In the meantime, Russian forces also moved on Galicia, trying to prevent the Poles from gaining too much strength and hoping to take some Austrian-held territories with no intent of returning them after the war. The Russian forces were, in theory, honouring a stipulation in the Treaty of Tilsit which called for Russia to join France in the event of an Austrian breach of the peace, but Russian and Austrian forces still considered each other de facto allies. The commander in the theatre, Sergei Golitsyn, had instructions to aid the Polish as little as possible.[2][4]

The Austrians managed to defeat Zajączek at the battle of Jedlińsk on 11 June and took back Sandomierz (on June 18) and Lwów, but were unable to engage Poniatowski, who in the meantime had liberated Kielce and Kraków (15 July).[1][2] Zajączek's corps would join up with Poniatowski's on 19 June, and with Dąbrowski's and Sokolnicki's on 3 and 4 July.[2] The Austrians were finally intercepted and defeated by the French at the Battle of Wagram (5 July - 6 July).[1]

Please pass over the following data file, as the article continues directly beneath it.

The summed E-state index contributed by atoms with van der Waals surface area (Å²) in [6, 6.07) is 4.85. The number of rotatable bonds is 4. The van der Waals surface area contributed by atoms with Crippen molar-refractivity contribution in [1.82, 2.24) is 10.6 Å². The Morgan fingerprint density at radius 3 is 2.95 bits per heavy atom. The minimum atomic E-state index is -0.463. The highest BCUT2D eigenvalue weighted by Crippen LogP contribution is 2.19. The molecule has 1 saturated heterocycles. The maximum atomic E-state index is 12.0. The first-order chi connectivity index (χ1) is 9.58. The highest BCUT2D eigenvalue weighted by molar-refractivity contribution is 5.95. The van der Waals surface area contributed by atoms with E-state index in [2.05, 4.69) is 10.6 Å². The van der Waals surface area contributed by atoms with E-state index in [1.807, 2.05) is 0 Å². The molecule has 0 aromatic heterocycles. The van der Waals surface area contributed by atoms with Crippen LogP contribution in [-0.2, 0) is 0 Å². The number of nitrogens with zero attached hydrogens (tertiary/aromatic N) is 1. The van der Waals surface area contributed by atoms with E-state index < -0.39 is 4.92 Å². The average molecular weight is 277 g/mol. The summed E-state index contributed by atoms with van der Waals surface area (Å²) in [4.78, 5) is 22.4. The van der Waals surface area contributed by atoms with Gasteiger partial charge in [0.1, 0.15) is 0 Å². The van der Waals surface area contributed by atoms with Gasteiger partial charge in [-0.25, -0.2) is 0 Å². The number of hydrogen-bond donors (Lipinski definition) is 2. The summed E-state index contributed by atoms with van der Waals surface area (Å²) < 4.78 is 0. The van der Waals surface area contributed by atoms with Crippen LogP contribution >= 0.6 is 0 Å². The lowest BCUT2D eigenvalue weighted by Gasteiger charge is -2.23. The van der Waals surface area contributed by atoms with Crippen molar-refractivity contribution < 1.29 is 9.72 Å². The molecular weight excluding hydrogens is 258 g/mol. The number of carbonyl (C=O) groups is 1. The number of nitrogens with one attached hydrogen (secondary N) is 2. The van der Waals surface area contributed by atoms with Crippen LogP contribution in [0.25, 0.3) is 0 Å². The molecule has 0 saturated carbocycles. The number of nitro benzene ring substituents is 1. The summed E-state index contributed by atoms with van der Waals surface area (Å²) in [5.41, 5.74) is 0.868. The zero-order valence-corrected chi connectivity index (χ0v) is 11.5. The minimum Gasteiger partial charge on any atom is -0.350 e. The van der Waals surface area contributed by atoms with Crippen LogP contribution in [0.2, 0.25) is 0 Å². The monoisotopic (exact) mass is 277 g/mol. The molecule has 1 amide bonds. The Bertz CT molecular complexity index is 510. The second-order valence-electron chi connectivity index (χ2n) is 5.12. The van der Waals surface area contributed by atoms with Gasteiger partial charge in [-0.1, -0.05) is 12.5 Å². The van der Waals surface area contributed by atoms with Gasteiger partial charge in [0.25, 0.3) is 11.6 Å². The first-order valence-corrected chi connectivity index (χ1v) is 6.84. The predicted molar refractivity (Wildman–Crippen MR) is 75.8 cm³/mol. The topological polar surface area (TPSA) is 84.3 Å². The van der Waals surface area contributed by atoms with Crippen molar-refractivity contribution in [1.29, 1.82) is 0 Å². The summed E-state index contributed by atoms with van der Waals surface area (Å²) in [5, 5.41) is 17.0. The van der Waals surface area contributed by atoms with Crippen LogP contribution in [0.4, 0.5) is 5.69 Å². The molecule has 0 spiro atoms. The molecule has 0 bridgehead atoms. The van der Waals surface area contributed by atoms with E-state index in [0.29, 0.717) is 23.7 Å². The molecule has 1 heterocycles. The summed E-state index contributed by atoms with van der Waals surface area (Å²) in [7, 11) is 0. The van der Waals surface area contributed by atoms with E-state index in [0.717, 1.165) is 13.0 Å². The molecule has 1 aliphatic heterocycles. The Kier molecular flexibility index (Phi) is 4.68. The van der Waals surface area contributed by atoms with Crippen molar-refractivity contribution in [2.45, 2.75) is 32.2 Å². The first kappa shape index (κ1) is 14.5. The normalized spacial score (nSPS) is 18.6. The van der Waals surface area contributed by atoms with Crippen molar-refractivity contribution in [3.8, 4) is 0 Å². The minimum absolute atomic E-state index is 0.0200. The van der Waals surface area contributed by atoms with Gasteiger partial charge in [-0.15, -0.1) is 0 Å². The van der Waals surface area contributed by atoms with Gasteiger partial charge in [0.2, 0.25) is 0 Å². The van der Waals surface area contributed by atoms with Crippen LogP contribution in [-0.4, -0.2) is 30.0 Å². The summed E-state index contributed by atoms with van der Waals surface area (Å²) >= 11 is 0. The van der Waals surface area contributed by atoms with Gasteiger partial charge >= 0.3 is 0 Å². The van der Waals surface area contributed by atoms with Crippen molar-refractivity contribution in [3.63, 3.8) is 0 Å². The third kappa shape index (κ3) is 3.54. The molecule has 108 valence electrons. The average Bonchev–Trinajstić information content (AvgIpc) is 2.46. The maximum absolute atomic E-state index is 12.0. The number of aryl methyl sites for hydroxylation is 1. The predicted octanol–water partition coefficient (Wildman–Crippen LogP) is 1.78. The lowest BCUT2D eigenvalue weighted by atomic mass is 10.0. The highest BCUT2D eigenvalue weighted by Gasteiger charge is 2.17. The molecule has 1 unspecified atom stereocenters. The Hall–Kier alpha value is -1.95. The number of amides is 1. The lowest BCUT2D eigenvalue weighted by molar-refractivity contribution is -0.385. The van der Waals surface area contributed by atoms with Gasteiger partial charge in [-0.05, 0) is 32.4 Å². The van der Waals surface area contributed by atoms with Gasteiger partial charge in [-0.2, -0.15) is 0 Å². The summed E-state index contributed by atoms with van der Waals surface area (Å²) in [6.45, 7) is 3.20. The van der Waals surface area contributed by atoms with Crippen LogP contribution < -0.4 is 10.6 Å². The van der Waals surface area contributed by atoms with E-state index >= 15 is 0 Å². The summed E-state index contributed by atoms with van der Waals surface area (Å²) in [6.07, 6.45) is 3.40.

Austrian Order of Battle

On 5 July 1809, the Austrian forces operating in Poland numbered 18,700 infantry, 2,400 cavalry, and 66 artillery pieces. The total of 23,200 troops were organized into 26 infantry battalions and 28 squadrons in 4 cavalry regiments. The order of battle is listed below.[5]

VII Armeekorps: Feldmarschall-Leutnant Archduke Ferdinand Karl Joseph of Austria-Este

  • Artillery Reserve: Commander unknown
    • Two 12-pdr position batteries (12 guns)
    • 6-pdr position battery (6 guns)
    • 3-pdr cavalry battery (6 guns)